As the narrator becomes more fascinated with the wallpaper she moves progressively away from her normal day-to-day routines and lifestyle. When the narrator finally recognizes herself as the woman trapped in the wallpaper she screams at her husband "I 've got out at last," (Gilman 656) "you can 't put me back" (Gilman 656). She realizes woman are forced to hide behind the internal patterns of their lives and they need that she needs to be
The Yellow Wallpaper by Charlotte Perkins Gilman is a short story set in the 1890s about a female narrator who struggles with postpartum depression. She moves into a home for the summer with her husband, John. Since she has this sickness, John forbids her from doing any sort of activities other than some houes work. If she was doing anything, her husband would want her to rest to help with her illness. This was a common "cure" known at the rest cure back then.
The Yellow Wallpaper by Charlotte Perkins Gilman is a short story told through diary entries of a woman who suffers from postpartum depression. The narrator, whose name is never mentioned, becomes obsessed with the ugly yellow wallpaper in the summer home her husband rented for them. While at the home the Narrator studies the wallpaper and starts to believe there is a woman in the wallpaper. Her obsession with the wallpaper slowly makes her mental state deteriorate. Throughout The Yellow Wallpaper Charlotte Perkins Gilman uses many literary devices such as symbolism, personification and imagery to help convey her message and get it across to the reader.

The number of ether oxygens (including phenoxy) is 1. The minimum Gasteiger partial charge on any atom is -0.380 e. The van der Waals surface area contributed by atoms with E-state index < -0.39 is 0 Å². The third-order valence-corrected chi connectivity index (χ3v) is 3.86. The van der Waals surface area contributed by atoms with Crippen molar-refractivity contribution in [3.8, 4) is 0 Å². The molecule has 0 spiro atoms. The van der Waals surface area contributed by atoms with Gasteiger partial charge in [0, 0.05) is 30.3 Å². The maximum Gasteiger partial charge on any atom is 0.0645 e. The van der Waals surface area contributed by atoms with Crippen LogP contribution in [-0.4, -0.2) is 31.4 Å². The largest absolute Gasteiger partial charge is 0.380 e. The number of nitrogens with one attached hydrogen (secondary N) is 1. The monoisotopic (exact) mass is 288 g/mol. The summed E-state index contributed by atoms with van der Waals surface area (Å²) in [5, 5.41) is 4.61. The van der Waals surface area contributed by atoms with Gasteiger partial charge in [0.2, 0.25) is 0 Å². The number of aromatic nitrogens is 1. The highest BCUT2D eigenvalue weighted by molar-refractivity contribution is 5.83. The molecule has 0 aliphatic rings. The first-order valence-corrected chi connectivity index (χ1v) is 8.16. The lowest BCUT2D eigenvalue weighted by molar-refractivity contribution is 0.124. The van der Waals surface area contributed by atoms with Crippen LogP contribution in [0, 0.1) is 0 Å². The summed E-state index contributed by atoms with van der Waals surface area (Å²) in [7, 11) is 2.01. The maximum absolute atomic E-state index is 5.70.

It is evident that change is a natural component in the average person’s life. Some however, are more drastic than others. This is exhibited through the first-person narrator of Charlotte Perkins Gilman’s short story, “The Yellow Wall Paper”, who undergoes a drastic change in her health due to postpartum depression, her relationships with the individuals around her, and her isolation. These changes later develop an internal conflict in the form of a troubling identity plight.
“The Yellow Wallpaper” Literary Analysis The “Yellow Wallpaper” is a iconic short story written by Charlotte Perkins, a famous feminist author. The novel takes place the 19th century and deals with the issue of how women dealt with mental health issues, specifically postpartum depression. Back in the 19th century the way physicians dealt with women 's mental health was much different then it is today, back then they believed that the cure for depression was solvable by isolation and rest. As a result many women suffering from postpartum depression were forced into isolation which only made their situation worse. Jane; the narrator of the short story, is one of these woman forced into the rest treatment by her physician husband.
The repressed self is released out by detaching from reality. This detachment allows her to be free from social norms as her madness now allows her to no longer conform to cultural bounds. Her final protest, thus, comes out in the form of insanity. She can now escape from the cage of her husband by refusing to accept her identity as a repressed woman. This text thus brings to focus the dark theme that cultural and social expectations of women are so rigid that the protagonist has to give up her identity as a sane woman to finally achieve the freedom she is denied through
However as time moves on, and the woman in the wallpaper becomes more and more real to her, it’s clear that her mental state is rapidly depleting. Her first description of a figure in the wallpaper came when she stated that the wallpaper had a “recurrent spot where the pattern lolls like a broken neck and two bulbous eyes stare at you upside down” (219). By the time the story ends, the narrator had turned into the
In the story, “The Yellow Wallpaper” the woman suddenly becomes obsessed by the pattern and the color of the wallpaper. ”It is the strangest yellow, that wall-paper! It makes me think of all the yellow things I ever saw – not beautiful ones like buttercups, but old foul, bad yellow things. But there is something else about that paper – the smell! ... The only thing I can think of that it is like is the color of the paper, a yellow smell.